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 Table of Contents    
Year : 2017  |  Volume : 83  |  Issue : 3  |  Page : 397-398

Scrotal lymphangiectasia following scrofuloderma

Department of Dermatology, Venereology, and Leprosy, Medical College and Hospital, Kolkata, West Bengal, India

Date of Web Publication24-Apr-2017

Correspondence Address:
Prof. Debabrata Bandyopadhyay
Department of Dermatology, Venereology and Leprosy, Medical College and Hospital, 88, College Street, Kolkata - 700 073, West Bengal
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Source of Support: None, Conflict of Interest: None

DOI: 10.4103/0378-6323.201340

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How to cite this article:
Bandyopadhyay D. Scrotal lymphangiectasia following scrofuloderma. Indian J Dermatol Venereol Leprol 2017;83:397-8

How to cite this URL:
Bandyopadhyay D. Scrotal lymphangiectasia following scrofuloderma. Indian J Dermatol Venereol Leprol [serial online] 2017 [cited 2021 Jan 17];83:397-8. Available from:

A 15-year-old boy presented with multiple small blisters on his scrotum with occasional discharge of serous fluid on minor trauma for the duration of 6 months [Figure 1]. His medical records revealed a history of scrofuloderma of both inguinal regions 2 years ago that healed with prominent scars with antitubercular drugs. Cutaneous lymphangiectasia arises from obstruction to lymphatic drainage with subsequent backflow and expansion of dermal lymphatics. Lymphangiectasia of the scrotum may occur after radiation or surgical removal of lymph nodes for cancer, tuberculous inguinal lymphadenitis or hidradenitis suppurativa. The condition closely resembles lymphangioma circumscriptum which usually appears congenitally or during early childhood on normally appearing skin without antecedent lymphatic obstruction. Although recurrence rate is high, destruction of the lesions by laser or diathermy may be palliative.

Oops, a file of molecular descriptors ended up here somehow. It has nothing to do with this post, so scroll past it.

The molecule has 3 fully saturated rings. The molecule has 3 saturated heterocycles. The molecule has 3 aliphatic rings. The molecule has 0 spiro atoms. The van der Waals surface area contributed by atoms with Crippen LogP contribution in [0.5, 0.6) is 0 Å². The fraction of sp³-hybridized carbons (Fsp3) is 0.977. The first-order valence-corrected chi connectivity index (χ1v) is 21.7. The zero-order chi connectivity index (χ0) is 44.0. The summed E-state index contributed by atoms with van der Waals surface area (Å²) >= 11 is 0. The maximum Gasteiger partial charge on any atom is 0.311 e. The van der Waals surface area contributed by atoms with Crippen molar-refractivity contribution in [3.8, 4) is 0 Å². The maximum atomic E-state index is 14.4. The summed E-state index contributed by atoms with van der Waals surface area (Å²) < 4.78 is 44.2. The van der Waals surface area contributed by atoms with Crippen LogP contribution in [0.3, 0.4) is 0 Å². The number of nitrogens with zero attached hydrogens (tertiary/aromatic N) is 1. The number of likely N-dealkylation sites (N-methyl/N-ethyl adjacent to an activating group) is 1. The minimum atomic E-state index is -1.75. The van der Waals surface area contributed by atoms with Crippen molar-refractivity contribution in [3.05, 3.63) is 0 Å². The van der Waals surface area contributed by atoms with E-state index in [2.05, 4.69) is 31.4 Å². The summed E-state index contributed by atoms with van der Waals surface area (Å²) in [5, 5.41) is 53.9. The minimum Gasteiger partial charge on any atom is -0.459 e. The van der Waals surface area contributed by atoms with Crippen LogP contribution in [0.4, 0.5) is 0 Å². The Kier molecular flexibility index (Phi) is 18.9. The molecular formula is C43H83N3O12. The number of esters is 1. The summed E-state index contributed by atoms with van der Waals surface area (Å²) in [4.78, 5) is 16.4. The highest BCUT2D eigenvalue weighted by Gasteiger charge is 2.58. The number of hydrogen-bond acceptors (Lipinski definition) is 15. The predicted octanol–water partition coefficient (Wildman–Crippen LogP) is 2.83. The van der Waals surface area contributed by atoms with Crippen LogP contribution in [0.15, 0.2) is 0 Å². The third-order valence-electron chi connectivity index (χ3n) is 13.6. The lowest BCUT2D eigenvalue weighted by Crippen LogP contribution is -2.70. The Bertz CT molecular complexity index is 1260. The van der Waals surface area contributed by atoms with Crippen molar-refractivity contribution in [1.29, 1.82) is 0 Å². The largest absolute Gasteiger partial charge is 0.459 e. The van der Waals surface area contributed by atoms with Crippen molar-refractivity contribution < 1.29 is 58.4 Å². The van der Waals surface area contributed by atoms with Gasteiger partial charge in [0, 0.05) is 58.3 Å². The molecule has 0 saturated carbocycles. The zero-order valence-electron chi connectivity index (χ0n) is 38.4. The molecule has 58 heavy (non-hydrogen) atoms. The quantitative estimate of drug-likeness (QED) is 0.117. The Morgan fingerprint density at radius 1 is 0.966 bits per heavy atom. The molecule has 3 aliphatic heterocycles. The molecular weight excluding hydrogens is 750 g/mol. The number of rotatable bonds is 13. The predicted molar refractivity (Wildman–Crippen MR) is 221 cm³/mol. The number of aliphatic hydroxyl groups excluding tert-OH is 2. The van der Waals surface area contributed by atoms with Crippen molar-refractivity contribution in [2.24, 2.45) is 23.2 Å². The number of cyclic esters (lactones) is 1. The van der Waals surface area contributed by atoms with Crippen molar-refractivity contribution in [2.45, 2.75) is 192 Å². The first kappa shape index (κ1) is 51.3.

Figure 1: Multiple small blisters and translucent papules on the scrotum. Prominent scars secondary to scrofuloderma, present over both inguinal regions and the left femoral region

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  [Figure 1]


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